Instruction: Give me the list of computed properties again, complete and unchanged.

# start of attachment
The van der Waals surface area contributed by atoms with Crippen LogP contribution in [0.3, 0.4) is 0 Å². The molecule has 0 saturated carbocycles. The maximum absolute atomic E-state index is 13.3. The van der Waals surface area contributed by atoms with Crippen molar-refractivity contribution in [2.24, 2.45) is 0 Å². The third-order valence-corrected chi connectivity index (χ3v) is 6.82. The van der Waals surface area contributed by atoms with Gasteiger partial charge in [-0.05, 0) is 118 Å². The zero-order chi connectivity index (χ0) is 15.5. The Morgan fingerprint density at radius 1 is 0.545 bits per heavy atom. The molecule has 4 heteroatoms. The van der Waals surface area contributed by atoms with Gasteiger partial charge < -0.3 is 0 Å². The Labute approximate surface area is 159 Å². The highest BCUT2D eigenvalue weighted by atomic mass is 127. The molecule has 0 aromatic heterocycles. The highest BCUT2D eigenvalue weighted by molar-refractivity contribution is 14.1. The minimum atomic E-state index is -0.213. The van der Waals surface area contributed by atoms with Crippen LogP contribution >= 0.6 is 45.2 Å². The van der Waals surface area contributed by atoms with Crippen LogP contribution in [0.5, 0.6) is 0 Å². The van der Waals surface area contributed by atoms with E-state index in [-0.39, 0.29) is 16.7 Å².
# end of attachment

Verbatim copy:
The van der Waals surface area contributed by atoms with Crippen LogP contribution in [0.3, 0.4) is 0 Å². The molecule has 0 saturated carbocycles. The maximum absolute atomic E-state index is 13.3. The van der Waals surface area contributed by atoms with Crippen molar-refractivity contribution in [2.24, 2.45) is 0 Å². The third-order valence-corrected chi connectivity index (χ3v) is 6.82. The van der Waals surface area contributed by atoms with Gasteiger partial charge in [-0.05, 0) is 118 Å². The zero-order chi connectivity index (χ0) is 15.5. The Morgan fingerprint density at radius 1 is 0.545 bits per heavy atom. The molecule has 4 heteroatoms. The van der Waals surface area contributed by atoms with Gasteiger partial charge < -0.3 is 0 Å². The Labute approximate surface area is 159 Å². The highest BCUT2D eigenvalue weighted by atomic mass is 127. The molecule has 0 aromatic heterocycles. The highest BCUT2D eigenvalue weighted by molar-refractivity contribution is 14.1. The minimum atomic E-state index is -0.213. The van der Waals surface area contributed by atoms with Crippen LogP contribution >= 0.6 is 45.2 Å². The van der Waals surface area contributed by atoms with Crippen LogP contribution in [0.5, 0.6) is 0 Å². The van der Waals surface area contributed by atoms with E-state index in [-0.39, 0.29) is 16.7 Å².